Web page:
Featured Posts

May 27, 2009

The Truth About Marky

It never fails. For the past few years, every time I've sat down to watch a film featuring Mark Wahlberg, I end up thinking the same thing. To be more specific, I keep referring back to the same thing: this article for Esquire by Mike D'Angelo. It's one of those pieces that is so pitch-perfect that I not only wish that I had written it, but halfway believe that I did, as I'll bring it up whenever the actor is mentioned in conversation. In the article, titled "Why Can't Marky Wahlberg Carry a Movie?," D'Angelo wonders how an actor that can carry himself so well in a supporting role (it was written hot off the heels of The Departed and just in time for Shooter) can be such a bland leading man.

It's a theme that played itself out yet again this weekend, where I watched pieces of three of Wahlberg's films. First up was The Basketball Diaries, in which Wahlberg plays Mickey, a New York-set version of his younger self, more or less. He's a high school punk, palling around with Leonardo DiCaprio as they grow up tough and dumb. It's a supporting role, and though he's fine in it, I'm inclined to more or less throw it out, as it came so early in his career. To that point, he'd only been in two projects - Renaissance Man and the TV movie The Substitute, and as mentioned, he wasn't exactly stretching himself. D'Angelo states that "the farther this South Boston bruiser moves away from himself, the more credible he becomes" - Basketball proves to be one film where this might not be the case, but I'm chalking it up to Wahlberg not knowing better - being himself because he knew so little of acting, with the result a natural-feeling performance.

Next was I Heart Huckabees, which, outside of his career-creating role in Boogie Nights, is his best performance. In the ensemble piece, Wahlberg plays Tommy, a firefighter who's had a crisis of conscience (of sorts). This crisis has made him virtually unable to function in everyday society, as he's prone to (violently) lecturing everyone he meets about the evils of petroleom. Tommy is played broad, fast and loose in this existential comedy, and Wahlberg, given free rein, chews the scenery up and steals the show, upstanding even such vets as Dustin Hoffman and Lily Tomlin. This is where the above quote about getting away from himself really rings true; there's not a hint of an accent to be found here, and though he's a loose canyon, Tommy carries none of the machismo b.s. that Wahlberg's lead roles seem to. It's hard to embarrass a guy that rides a bike and wears his fireman boots around all of the time. When you take into consideration that Huckabees came from Three Kings director David O. Russell (another high point in Wahlberg's career), it's hard not to singlehandedly give credit to Russell for whatever acting prowess Wahlberg has shown over the years. Clearly, though, his turns in The Departed and Boogie Nights - especially when contrasted with his leading man work - show that perhaps his has been a problem of not working with quality writers and directors, rather than being a blemish on his own abilities.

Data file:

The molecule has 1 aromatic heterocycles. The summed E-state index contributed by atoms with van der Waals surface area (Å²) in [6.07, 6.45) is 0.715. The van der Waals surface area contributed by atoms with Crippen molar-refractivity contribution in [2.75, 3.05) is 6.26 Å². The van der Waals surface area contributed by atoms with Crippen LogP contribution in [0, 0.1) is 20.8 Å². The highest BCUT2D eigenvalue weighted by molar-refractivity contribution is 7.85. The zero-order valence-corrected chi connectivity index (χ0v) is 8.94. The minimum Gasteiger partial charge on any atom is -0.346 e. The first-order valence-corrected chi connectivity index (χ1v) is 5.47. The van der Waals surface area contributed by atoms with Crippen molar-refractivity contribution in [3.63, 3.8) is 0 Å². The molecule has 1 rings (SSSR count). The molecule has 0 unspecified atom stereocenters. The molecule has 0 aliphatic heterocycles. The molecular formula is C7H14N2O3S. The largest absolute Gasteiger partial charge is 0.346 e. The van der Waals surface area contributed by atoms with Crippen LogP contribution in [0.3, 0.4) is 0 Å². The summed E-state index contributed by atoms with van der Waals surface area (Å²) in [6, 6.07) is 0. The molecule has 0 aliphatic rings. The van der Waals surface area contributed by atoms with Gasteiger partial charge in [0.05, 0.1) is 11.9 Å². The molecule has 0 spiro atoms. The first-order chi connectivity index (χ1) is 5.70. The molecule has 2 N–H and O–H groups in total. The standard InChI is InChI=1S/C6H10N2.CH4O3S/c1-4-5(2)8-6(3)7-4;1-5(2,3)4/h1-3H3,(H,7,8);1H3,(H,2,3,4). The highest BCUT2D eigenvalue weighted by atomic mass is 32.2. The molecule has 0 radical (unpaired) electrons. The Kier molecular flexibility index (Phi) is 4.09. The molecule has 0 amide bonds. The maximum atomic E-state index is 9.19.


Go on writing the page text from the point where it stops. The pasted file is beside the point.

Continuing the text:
The last film, Shooter, seems to confirm that belief. True, this is essentially Commando all over again, mixed with a little Bourne action, so the bar was not and should not be set too high. But the fact remains that Wahlberg ends up the least interesting person on screen. He is a man of one emotion (if you can call it that) - blind intensity. No matter the situation, Wahlberg's Bob Lee Swagger knows what to say and/or do, and he executes every action as if he were a robot, even in a slightly romantic scene with Kate Mara. He shows no anger at the no-win situation he's been placed into, and displays no joy when he tastes sweet revenge; it was just another part of the plan, I suppose.

If the above description could be used for Planet of the Apes, or The Italian Job, or Max Payne, I'm sure it's no accident. Whether it's Mark himself or merely his collaborators, someone along the way has convinced him that to carry a film, he needs to get back to his tough guy roots, beating up on the bad guys while not feeling one way or another about it. Fact is, he's most appealing when it's the complete opposite case - when he's allowed to break free of expectations, manically twisting away from who you think he is. Or maybe he's just long overdue for another villain role; after all, he took those tough guy traits and turned them on their head in Fear, making what might have been a rote thriller an inescapably fun guilty pleasure. SO LET HIM IN THE F*$#ING HOUSE!

6 people have chosen wisely: on "The Truth About Marky"

Paul Arrand Rodgers said...

Hmm...good insight, but it only makes his performance in The Happening that much more quizzical.

Tim said...

I thought he was good in The Departed. And in Shooter when it comes to acting like a soldier, or in his case a Marine, he hit it spot on.

Fletch said...

Paul - I still have yet to see that one, so I don't quite know what you mean...

Tim - I agree with you, but it doesn't say anywhere that all Marines are personality-free zombies, which is how he came off to me. He's certainly fine, but altogether forgettable.

bd79 said...

Loose canyon? Wasn't that what Rollergirl was after Dirk Diggler met her?

Paul Arrand Rodgers said...

In The Happening, he plays a science teacher who has a deep love of bees. There is a need for intensity, as everybody around him committs suicide, but he seems quizically lost because there's nobody to fight.

Rent it, Fletch. It's a modern marvel of malevolent movie making.

/stan lee

Anonymous said...

He was pretty good in Four Brudders, playing a tough guy from Detroit, I guess it was kind of an ensemble piece, plus everyone's acting looked that much better because they shipped in Tyrese as one of the brothers, he's... not so good.